Preeclampsia and COVID-19: results from the INTERCOVID prospective longitudinal study

Aris T. Papageorghiou, Philippe Deruelle, Robert B. Gunier, Stephen Rauch, Perla K. García-May, Mohak Mhatre, Mustapha Ado Usman, Sherief Abd-Elsalam, Saturday Etuk, Lavone E. Simmons, Raffaele Napolitano, Sonia Deantoni, Becky Liu, Federico Prefumo, Valeria Savasi, Marynéa Silva do Vale, Eric Baafi, Ghulam Zainab, Ricardo Nieto, Nerea MaizMuhammad Baffah Aminu, Jorge Arturo Cardona-Perez, Rachel Craik, Adele Winsey, Gabriela Tavchioska, Babagana Bako, Daniel Oros, Albertina Rego, Anne Caroline Benski, Fatimah Hassan-Hanga, Mónica Savorani, Francesca Giuliani, Loïc Sentilhes, Milagros Risso, Ken Takahashi, Carmen Vecchiarelli, Satoru Ikenoue, Ramachandran Thiruvengadam, Constanza P. Soto Conti, Enrico Ferrazzi, Irene Cetin, Vincent Bizor Nachinab, Ernawati Ernawati, Eduardo A. Duro, Alexey Kholin, Michelle L. Firlit, Sarah Rae Easter, Joanna Sichitiu, Abimbola Bowale, Roberto Casale, Rosa Maria Cerbo, Paolo Ivo Cavoretto, Brenda Eskenazi, Jim G. Thornton, Zulfiqar A. Bhutta, Stephen H. Kennedy, José Villar

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Abstract

Background: It is unclear whether the suggested link between COVID-19 during pregnancy and preeclampsia is an independent association or if these are caused by common risk factors. Objective: This study aimed to quantify any independent association between COVID-19 during pregnancy and preeclampsia and to determine the effect of these variables on maternal and neonatal morbidity and mortality. Study Design: This was a large, longitudinal, prospective, unmatched diagnosed and not-diagnosed observational study assessing the effect of COVID-19 during pregnancy on mothers and neonates. Two consecutive not-diagnosed women were concomitantly enrolled immediately after each diagnosed woman was identified, at any stage during pregnancy or delivery, and at the same level of care to minimize bias. Women and neonates were followed until hospital discharge using the standardized INTERGROWTH-21st protocols and electronic data management system. A total of 43 institutions in 18 countries contributed to the study sample. The independent association between the 2 entities was quantified with the risk factors known to be associated with preeclampsia analyzed in each group. The outcomes were compared among women with COVID-19 alone, preeclampsia alone, both conditions, and those without either of the 2 conditions. Results: We enrolled 2184 pregnant women; of these, 725 (33.2%) were enrolled in the COVID-19 diagnosed and 1459 (66.8%) in the COVID-19 not-diagnosed groups. Of these women, 123 had preeclampsia of which 59 of 725 (8.1%) were in the COVID-19 diagnosed group and 64 of 1459 (4.4%) were in the not-diagnosed group (risk ratio, 1.86; 95% confidence interval, 1.32–2.61). After adjustment for sociodemographic factors and conditions associated with both COVID-19 and preeclampsia, the risk ratio for preeclampsia remained significant among all women (risk ratio, 1.77; 95% confidence interval, 1.25–2.52) and nulliparous women specifically (risk ratio, 1.89; 95% confidence interval, 1.17–3.05). There was a trend but no statistical significance among parous women (risk ratio, 1.64; 95% confidence interval, 0.99–2.73). The risk ratio for preterm birth for all women diagnosed with COVID-19 and preeclampsia was 4.05 (95% confidence interval, 2.99–5.49) and 6.26 (95% confidence interval, 4.35–9.00) for nulliparous women. Compared with women with neither condition diagnosed, the composite adverse perinatal outcome showed a stepwise increase in the risk ratio for COVID-19 without preeclampsia, preeclampsia without COVID-19, and COVID-19 with preeclampsia (risk ratio, 2.16; 95% confidence interval, 1.63–2.86; risk ratio, 2.53; 95% confidence interval, 1.44–4.45; and risk ratio, 2.84; 95% confidence interval, 1.67–4.82, respectively). Similar findings were found for the composite adverse maternal outcome with risk ratios of 1.76 (95% confidence interval, 1.32–2.35), 2.07 (95% confidence interval, 1.20–3.57), and 2.77 (95% confidence interval, 1.66–4.63). The association between COVID-19 and gestational hypertension and the direction of the effects on preterm birth and adverse perinatal and maternal outcomes, were similar to preeclampsia, but confined to nulliparous women with lower risk ratios. Conclusion: COVID-19 during pregnancy is strongly associated with preeclampsia, especially among nulliparous women. This association is independent of any risk factors and preexisting conditions. COVID-19 severity does not seem to be a factor in this association. Both conditions are associated independently of and in an additive fashion with preterm birth, severe perinatal morbidity and mortality, and adverse maternal outcomes. Women with preeclampsia should be considered a particularly vulnerable group with regard to the risks posed by COVID-19.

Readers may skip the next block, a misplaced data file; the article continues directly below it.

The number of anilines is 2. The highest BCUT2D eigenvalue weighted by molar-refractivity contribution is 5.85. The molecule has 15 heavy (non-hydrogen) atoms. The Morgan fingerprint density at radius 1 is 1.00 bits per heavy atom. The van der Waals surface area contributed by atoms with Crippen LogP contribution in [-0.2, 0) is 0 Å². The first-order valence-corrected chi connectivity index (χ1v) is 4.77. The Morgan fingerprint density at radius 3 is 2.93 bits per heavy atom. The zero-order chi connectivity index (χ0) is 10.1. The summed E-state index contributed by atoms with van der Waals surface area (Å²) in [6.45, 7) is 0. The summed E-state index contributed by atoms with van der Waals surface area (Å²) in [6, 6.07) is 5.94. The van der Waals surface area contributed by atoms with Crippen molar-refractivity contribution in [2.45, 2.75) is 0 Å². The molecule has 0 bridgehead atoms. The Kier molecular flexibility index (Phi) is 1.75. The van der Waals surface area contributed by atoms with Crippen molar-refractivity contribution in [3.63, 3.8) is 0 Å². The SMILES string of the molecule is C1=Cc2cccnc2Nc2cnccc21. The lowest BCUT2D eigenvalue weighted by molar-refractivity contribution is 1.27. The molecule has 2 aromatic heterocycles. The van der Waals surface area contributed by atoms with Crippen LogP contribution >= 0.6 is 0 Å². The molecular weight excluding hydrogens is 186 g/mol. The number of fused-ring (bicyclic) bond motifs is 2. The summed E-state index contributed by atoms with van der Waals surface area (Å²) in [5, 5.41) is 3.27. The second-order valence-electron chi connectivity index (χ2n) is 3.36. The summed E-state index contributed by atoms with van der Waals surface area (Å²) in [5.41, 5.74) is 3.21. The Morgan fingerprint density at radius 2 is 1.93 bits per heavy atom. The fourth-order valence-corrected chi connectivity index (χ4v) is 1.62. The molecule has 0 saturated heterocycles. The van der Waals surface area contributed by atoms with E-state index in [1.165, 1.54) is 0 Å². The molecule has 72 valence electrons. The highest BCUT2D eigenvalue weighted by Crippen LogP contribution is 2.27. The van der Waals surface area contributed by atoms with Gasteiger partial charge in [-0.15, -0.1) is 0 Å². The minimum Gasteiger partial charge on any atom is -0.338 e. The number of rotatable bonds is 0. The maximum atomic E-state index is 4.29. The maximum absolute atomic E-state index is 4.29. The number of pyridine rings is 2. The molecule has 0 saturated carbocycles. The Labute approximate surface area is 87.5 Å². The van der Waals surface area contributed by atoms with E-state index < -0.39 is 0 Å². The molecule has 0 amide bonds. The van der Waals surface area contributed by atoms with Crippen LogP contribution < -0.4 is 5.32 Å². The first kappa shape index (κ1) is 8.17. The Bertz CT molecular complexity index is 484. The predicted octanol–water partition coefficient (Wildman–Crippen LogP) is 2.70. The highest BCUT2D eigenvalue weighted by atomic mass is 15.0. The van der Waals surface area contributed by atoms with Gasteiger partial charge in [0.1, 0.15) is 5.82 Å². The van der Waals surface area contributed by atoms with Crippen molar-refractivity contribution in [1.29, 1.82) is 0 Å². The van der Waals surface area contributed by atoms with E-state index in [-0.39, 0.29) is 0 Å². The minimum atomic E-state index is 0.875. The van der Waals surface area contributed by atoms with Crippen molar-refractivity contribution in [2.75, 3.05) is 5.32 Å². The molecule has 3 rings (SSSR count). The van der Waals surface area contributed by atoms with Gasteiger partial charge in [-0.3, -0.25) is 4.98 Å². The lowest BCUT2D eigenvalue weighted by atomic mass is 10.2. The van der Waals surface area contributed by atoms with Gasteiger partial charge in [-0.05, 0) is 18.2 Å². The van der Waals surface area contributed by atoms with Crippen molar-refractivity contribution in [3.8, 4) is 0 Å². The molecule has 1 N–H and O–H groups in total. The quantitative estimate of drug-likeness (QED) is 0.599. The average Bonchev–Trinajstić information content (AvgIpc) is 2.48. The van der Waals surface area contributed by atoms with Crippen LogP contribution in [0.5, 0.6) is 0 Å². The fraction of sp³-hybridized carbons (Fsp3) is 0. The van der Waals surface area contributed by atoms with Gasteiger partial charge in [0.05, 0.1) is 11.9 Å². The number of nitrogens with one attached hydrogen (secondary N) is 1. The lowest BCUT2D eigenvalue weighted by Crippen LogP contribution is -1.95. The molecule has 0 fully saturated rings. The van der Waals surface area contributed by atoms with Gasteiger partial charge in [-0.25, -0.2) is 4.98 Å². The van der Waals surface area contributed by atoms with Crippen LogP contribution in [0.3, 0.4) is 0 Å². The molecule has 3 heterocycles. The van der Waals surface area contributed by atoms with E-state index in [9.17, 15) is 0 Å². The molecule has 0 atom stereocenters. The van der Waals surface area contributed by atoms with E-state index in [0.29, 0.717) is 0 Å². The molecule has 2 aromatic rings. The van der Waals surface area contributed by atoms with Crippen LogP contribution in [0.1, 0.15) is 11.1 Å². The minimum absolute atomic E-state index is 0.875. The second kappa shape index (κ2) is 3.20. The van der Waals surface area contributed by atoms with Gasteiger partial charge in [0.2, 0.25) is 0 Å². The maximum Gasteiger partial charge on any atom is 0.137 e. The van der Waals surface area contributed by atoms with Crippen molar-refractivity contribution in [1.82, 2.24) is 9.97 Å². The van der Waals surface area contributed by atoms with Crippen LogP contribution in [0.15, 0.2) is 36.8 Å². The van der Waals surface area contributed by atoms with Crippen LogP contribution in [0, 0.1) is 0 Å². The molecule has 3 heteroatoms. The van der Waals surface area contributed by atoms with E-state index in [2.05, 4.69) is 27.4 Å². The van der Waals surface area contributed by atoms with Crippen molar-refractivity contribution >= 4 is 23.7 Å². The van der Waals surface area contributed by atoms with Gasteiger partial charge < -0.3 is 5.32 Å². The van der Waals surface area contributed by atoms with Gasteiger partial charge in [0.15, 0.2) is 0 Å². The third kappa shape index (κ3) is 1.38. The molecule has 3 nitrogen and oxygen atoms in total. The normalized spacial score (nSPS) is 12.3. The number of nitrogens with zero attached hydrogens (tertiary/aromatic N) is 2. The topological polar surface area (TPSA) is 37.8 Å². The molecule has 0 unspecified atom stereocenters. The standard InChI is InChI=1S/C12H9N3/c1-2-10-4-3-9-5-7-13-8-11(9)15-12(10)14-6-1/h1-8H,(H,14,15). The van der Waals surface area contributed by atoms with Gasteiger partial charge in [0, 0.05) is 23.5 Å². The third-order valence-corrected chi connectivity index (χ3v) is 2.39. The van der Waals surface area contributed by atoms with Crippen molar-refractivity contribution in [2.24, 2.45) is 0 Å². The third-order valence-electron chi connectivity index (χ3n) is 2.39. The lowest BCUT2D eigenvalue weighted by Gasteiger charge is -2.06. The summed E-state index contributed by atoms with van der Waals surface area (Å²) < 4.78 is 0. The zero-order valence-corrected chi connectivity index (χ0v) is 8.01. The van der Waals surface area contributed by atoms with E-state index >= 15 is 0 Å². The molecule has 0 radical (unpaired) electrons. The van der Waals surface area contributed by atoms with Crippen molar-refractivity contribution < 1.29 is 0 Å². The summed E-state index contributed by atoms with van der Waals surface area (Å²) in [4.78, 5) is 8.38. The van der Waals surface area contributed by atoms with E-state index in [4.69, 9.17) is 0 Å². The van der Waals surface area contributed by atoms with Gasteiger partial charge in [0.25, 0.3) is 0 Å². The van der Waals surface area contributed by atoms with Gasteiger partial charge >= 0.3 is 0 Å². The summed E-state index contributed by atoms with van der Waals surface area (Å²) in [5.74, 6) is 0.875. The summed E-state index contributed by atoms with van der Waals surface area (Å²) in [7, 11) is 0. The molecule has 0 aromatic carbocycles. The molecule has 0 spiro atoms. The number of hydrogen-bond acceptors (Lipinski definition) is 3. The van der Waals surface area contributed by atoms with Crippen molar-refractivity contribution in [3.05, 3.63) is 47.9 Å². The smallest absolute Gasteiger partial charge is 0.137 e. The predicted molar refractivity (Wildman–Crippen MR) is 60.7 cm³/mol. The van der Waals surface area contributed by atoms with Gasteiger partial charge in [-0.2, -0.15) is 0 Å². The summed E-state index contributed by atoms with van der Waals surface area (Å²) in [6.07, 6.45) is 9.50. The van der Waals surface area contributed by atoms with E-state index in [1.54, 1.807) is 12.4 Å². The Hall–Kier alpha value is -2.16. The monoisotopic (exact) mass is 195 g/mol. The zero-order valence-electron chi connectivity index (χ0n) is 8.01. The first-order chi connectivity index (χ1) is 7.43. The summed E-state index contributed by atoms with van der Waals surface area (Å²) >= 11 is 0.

Original languageEnglish
Pages (from-to)289.e1-289.e17
JournalAmerican Journal of Obstetrics and Gynecology
Volume225
Issue number3
DOIs
Publication statusPublished - 2021 Sep

Keywords

  • SARS-CoV 2
  • aspirin
  • cohort
  • gestational hypertension
  • hypertension
  • hypertensive disorders in pregnancy
  • infection
  • morbidity
  • mortality
  • obesity
  • overweight
  • preeclampsia
  • pregnancy
  • preterm birth
  • proteinuria
  • relative risk
  • renal disease
  • risk ratio
  • small for gestational age

ASJC Scopus subject areas

  • Obstetrics and Gynaecology

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